There is a lovely book — Olives, Anchovies, and Capers by Georgeanne Brennan  — that Suzen and I often turn to. We love food with a bite, thus explaining our penchant for hot sauces and the cuisine of Santa Fe. But Mediterranean cuisines have long had the techniques and recipes to satisfy anyone with a “hot” tooth.
There can be no mistaking the intensity of olive, anchovies, or capers. Sometimes Georgeanne combines them all in her exceptional recipes. Sometimes, she lets one flavor shine through.
This is a classic caper dish, intensified by adding a parmesan crust to the veal. The recipe in the book calls for veal chops. We wanted a lighter meal, and did not want to lighten our wallets. So made this dish with veal scallops instead. The recipe below is the original, complete with veal chops.
This is a centerpiece dish, one where the depth and layering of flavors will dominate everything else on the table. So, pair it up with green beans or perhaps some extra-buttery mashed potatoes.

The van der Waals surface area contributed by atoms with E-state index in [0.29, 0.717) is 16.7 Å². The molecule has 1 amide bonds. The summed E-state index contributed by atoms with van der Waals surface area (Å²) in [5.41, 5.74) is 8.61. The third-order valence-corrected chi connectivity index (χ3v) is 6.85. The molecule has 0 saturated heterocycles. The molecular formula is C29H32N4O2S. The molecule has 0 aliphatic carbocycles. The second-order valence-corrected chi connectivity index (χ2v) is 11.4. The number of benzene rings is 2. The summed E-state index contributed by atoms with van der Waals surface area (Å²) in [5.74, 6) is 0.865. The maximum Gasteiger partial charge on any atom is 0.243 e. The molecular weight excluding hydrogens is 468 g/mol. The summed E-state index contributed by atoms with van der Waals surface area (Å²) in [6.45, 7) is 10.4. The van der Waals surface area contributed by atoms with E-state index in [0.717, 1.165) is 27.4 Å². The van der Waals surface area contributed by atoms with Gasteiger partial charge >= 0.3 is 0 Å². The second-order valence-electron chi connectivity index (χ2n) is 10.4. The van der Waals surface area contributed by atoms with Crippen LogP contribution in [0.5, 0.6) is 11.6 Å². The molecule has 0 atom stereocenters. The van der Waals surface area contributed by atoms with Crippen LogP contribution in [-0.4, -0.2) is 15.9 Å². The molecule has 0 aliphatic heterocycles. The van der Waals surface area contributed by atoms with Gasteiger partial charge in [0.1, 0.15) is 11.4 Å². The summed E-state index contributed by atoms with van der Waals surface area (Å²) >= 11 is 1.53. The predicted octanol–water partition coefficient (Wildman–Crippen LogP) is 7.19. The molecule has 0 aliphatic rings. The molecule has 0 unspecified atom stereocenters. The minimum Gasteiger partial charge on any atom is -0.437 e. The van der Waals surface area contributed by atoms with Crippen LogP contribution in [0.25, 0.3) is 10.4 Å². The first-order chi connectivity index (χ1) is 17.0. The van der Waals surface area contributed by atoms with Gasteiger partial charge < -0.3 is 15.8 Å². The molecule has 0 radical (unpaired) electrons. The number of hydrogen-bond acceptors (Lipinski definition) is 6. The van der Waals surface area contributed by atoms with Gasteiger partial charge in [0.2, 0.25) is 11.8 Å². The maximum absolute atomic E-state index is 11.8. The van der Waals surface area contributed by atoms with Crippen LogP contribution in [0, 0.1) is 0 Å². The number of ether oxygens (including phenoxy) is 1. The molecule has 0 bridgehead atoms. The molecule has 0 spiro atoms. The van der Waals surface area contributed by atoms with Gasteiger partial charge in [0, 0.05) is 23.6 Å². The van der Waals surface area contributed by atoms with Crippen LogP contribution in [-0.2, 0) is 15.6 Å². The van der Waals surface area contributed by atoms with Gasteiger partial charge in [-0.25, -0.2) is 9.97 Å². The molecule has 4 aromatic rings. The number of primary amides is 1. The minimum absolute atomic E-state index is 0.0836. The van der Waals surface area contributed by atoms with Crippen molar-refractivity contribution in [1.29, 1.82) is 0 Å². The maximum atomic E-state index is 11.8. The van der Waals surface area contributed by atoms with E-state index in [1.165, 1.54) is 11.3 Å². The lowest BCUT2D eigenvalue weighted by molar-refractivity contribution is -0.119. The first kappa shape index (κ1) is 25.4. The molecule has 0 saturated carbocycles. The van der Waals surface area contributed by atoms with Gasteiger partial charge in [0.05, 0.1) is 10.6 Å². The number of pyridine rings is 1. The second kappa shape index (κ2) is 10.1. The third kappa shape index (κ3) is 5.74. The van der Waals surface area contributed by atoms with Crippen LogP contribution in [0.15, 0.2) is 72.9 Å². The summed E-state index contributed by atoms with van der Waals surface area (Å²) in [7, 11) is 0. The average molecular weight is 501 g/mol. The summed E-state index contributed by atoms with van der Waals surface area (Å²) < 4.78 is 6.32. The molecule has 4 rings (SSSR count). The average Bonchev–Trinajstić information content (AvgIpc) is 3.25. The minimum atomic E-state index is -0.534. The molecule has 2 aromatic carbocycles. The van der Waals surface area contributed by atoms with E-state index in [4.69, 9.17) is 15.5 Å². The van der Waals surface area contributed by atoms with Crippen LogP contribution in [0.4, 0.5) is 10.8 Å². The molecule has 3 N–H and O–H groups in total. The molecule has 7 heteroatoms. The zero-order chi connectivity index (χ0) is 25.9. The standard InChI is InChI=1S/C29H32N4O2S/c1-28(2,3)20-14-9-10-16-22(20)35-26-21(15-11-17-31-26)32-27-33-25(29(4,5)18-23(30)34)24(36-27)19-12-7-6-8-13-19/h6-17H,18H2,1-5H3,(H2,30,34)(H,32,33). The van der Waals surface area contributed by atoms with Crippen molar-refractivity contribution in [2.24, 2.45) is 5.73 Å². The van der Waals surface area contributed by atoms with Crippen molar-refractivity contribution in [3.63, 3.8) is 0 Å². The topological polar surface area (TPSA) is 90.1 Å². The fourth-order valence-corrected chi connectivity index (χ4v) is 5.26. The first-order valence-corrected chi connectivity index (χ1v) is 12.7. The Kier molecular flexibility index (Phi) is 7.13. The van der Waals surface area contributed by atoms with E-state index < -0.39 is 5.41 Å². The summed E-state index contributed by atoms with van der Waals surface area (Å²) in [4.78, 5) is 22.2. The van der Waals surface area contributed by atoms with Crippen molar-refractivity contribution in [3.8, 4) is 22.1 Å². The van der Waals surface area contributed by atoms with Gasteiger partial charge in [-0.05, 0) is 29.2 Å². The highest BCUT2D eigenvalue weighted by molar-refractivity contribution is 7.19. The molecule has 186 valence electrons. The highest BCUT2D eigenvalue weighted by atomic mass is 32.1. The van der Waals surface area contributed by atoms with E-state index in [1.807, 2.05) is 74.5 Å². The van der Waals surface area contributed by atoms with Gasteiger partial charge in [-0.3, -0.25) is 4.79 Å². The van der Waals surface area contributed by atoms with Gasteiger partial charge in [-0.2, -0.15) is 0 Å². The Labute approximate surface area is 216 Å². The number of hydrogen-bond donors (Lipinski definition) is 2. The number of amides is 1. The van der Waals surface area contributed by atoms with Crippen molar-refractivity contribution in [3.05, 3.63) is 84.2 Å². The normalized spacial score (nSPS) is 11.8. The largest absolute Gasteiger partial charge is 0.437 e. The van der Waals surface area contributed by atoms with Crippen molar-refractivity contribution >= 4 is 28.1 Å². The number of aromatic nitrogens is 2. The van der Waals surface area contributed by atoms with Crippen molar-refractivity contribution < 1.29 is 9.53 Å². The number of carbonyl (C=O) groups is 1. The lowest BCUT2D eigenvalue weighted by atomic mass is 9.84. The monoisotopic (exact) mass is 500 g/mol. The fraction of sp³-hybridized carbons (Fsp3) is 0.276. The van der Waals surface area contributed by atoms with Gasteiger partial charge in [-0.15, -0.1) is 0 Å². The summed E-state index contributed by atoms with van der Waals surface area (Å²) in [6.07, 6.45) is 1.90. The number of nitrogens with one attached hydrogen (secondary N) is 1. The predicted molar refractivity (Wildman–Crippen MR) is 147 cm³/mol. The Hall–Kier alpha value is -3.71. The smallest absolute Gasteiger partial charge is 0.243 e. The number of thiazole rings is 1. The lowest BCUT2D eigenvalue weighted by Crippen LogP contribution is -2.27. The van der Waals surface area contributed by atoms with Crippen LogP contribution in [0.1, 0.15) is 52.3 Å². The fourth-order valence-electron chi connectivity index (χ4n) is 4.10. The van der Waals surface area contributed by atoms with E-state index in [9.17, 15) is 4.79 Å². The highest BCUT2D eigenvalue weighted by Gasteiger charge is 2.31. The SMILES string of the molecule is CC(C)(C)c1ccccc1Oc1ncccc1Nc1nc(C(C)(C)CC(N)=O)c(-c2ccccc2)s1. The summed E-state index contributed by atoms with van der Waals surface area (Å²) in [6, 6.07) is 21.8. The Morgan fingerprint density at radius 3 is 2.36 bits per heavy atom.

If you love capers, then this can be your next Sunday feast.
Parmesan-Crusted Veal Chops Finished with Lemon and Capers
Yield: serves 4
- ⅓ cup freshly grated Parmesan cheese
- ½ cup freshly made fine dried bread crumbs
- 1 teaspoon salt
- ½ teaspoon freshly ground black pepper
- 1 egg
- 1 teaspoons water
- ½ cup all-purpose flour 4 veal chops, each about 6 ounces and ½-inch thick
- 5 tablespoons extra-virgin olive oil
- Juice of 2 lemons, about 1/3 cup
- 3 tablespoons capers, rinsed and drained
In a shallow bowl, combine the cheese, bread crumbs, salt, and pepper and mix well. In another shallow bowl, whisk together the egg and water just until blended. Spread ½ cup flour on a plate. Coat a veal chop on both sides with the flour, tapping off the excess. Drip the chop into the egg mixture, then dip it into the cheese mixture, coating it on both sides. Set the chop aside on a waxed paper and quickly repeat with the remaining 3 chops.